It got to be afternoon and J. checked me again; she said I was making definite progress, that the baby's head had turned (hallelujah!) and that she could feel my bag of waters way down low. I got back in the shower, back in the birthing tub, but was starting to feel really disheartened. They did mention at one point that breaking my water was an option--not one they'd actually availed themselves of in two years of practicing, but that it might make sense here and they were considering it if I was interested. I told them we could wait. Not because I wasn't DONE DONE DONE with labor at this point (I was SO DONE) but because it scared me to think about the unknown wallop of pain that would hit as soon as my water was broken and contractions went into hyperdrive.
Less than an hour later, after eating my sandwich in front of a terrible episode of Dr. Oz (perhaps there isn't another kind?) wherein he advised a woman to eat only a chunk of a chocolate bar instead of the whole thing--that was his groundbreaking weight loss advice! But I digress--at that point I said I thought we should get this show on the road. I lay down on my bed (which was protected by a mattress pad, sheets, shower curtain liners and more sheets) and either S. or J. broke my water, and then we were in business. That was at five.
I remember walking into the bathroom feeling those definitely-nearing-the-end contractions I'd felt so sharply with Finn's birth, and I said to Dave "This is it, right? There's no choice. I'm really scared of what this is going to feel like [ed. note: Smart girl!] but there's no way out but through." Then I turned to the mirror (all this is true) and said "I'm getting my game face on."
The next forty-five minutes are blurry at best, but I know those contractions became one on top of the other and so I got into the tub on my hands and knees. Then it was just one long mega-contraction and I was yelling "I can't do this!" and "Help, please help!" and...roaring. There was roaring. Dave was on a chair in the kitchen facing me, calm and composed as always, and J. and S. were saying "You are doing it," and "Everything is fine." I made a last-ditch attempt to ask them what it was going to feel like (that's me, never good with surprises) and then it actually felt like my body was going to turn itself inside out. I pushed/roared and stopped. Pushed again and she was crowning. One more time and her head was out.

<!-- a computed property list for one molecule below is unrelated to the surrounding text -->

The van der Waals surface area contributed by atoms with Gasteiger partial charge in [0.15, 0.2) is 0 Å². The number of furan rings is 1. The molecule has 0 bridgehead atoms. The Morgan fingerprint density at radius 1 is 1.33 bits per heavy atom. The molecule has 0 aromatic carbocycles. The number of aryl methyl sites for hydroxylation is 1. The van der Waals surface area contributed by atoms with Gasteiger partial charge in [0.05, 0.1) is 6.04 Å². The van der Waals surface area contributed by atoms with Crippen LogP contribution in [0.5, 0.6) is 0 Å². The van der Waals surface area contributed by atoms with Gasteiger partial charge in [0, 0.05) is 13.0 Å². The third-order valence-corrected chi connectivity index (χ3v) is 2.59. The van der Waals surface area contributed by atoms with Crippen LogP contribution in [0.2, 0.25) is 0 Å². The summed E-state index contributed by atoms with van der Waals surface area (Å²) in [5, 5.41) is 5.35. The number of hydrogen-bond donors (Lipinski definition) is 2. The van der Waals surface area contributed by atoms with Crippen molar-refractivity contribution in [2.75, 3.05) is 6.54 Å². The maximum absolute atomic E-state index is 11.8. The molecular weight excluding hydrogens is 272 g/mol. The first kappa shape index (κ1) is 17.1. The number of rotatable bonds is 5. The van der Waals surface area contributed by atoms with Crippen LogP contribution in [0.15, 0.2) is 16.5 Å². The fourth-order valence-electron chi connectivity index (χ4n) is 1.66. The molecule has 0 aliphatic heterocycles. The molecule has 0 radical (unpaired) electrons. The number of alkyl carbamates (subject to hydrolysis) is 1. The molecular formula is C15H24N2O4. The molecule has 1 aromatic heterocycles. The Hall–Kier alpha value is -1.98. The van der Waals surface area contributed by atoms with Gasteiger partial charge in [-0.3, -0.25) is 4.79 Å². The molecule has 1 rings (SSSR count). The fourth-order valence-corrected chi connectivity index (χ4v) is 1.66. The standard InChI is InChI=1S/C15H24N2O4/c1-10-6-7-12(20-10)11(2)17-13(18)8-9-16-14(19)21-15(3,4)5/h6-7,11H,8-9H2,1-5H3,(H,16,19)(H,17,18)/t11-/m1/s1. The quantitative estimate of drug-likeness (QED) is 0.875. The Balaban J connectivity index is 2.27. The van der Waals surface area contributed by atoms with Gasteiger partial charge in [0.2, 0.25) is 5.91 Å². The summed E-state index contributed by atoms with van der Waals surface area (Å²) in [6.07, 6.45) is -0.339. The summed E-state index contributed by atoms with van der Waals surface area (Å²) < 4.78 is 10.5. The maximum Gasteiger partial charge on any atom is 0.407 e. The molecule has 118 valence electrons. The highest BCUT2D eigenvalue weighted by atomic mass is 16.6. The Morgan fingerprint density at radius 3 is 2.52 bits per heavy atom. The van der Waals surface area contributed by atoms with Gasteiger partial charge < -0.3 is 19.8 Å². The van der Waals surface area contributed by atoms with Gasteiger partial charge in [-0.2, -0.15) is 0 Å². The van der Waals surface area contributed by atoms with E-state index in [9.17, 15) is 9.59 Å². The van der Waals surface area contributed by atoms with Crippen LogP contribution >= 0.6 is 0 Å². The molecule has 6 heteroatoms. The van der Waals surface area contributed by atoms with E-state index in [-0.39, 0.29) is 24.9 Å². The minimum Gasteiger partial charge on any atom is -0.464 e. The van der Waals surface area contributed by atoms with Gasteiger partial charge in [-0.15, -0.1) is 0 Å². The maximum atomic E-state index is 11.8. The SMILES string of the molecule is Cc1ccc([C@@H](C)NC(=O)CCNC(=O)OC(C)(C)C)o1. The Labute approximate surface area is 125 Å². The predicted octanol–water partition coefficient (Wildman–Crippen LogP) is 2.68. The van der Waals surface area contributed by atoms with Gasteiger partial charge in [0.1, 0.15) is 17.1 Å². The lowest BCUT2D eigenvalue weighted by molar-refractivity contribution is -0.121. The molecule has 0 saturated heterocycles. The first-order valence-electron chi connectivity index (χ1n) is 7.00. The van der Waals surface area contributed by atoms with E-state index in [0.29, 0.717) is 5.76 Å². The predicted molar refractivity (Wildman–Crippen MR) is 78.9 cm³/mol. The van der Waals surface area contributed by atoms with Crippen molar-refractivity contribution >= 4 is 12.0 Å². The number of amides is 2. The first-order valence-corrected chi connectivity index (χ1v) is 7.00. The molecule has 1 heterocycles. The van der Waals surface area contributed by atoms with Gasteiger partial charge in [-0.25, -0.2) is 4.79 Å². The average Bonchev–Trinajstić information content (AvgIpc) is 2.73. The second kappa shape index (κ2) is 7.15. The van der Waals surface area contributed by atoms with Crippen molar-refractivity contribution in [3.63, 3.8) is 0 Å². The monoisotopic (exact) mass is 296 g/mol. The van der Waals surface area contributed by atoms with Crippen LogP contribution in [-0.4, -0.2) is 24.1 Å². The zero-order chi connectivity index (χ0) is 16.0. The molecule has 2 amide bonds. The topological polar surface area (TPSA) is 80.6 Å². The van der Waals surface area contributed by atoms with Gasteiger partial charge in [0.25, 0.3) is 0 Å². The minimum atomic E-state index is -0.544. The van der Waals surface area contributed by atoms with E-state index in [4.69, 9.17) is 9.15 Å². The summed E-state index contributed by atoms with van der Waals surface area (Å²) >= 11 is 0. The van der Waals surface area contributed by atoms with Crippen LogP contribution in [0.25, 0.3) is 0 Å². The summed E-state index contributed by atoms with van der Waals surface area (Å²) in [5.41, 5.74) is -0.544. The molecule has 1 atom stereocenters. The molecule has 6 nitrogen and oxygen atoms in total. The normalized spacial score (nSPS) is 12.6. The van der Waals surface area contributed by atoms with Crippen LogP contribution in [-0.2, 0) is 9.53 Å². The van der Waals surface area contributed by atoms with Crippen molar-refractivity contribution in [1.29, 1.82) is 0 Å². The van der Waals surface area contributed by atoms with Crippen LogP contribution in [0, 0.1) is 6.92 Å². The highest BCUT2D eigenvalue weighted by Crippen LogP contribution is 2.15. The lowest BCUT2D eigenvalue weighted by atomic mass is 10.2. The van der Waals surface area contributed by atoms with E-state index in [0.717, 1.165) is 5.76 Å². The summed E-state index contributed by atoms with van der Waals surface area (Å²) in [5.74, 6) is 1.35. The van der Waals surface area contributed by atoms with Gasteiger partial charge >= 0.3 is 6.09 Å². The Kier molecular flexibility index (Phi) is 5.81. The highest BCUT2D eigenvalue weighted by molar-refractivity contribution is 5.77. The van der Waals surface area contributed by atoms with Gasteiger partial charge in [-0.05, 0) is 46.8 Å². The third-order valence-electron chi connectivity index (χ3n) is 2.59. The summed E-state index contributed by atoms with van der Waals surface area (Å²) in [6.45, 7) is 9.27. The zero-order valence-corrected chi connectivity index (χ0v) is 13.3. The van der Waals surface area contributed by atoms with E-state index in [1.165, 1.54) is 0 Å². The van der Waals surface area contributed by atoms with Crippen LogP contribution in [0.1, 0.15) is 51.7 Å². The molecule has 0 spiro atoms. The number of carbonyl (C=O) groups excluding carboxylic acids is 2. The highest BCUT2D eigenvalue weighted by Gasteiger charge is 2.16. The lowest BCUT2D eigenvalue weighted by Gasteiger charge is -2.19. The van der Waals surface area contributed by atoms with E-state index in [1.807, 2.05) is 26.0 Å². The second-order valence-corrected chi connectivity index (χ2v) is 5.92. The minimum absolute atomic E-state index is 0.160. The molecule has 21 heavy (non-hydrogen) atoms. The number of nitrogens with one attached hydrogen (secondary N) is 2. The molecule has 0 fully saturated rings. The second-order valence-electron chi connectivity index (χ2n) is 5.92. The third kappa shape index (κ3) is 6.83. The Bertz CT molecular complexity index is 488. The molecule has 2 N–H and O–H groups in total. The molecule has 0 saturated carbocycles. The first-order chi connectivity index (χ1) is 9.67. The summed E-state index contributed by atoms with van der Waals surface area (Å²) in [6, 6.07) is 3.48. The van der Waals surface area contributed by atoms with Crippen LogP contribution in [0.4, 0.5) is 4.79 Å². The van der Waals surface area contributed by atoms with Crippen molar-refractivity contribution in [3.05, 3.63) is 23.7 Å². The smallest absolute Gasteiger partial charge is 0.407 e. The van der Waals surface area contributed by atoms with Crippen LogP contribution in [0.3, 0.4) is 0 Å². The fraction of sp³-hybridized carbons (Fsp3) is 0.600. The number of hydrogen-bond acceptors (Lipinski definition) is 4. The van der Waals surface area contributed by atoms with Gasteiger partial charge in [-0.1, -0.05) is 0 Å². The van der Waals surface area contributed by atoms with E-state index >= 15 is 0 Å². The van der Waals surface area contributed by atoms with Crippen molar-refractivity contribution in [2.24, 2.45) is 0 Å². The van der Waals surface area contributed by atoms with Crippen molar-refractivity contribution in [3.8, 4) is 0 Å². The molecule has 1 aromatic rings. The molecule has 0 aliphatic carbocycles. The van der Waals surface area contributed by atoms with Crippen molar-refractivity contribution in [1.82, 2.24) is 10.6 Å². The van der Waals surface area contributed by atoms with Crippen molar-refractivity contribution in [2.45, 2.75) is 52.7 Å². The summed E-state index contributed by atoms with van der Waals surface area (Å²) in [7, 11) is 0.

At that point, unbeknownst to me, J. saw the cord wrapped around her neck and shoulder and so told me to slow down, stop pushing, but...I couldn't. I wanted this baby OUT. My body took over again (it was not pushing, it was metamorphosing into an exoskeleton, I swear that's how it felt) and her body was out and they were asking me to stand up in the tub and I felt the most amazing feeling I've ever felt in my life. It was the transition from The Worst Ever, Infinite Pain on a Scale of One to Ten all the way to Wait, I Just Pushed a Baby Out? Why Do I Feel So Very Normal? in one second. She was in and it was horrible; she was out and I was completely recovered. There was no in-between. Truly remarkable, and I'm so glad I got to experience it because I've never felt anything like it in my life before or since.
J. and S. usually wait for the cord to stop pulsing to cut it, but this one was so short that it stopped almost immediately. Bridget had short cord, an unusually short and therefore stretched umbilical cord, which probably explained why she took so long to come out. She was directing the labor: she had to stretch the cord slowly to be delivered safely, and she did. Almost two years later, I can safely say that this was just Bridget's personality showing up before she did.
We had been planning to name her Mary, which is still one of my all-time favorite names, but something about the picture in my head of who "Mary" was (docile, sweet, mellow) did not match this girl who had been determined to run the household while she was still, technically at least, a fetus. So we went through our list looking for the feistiest names and Bridget won out.
|On her first birthday|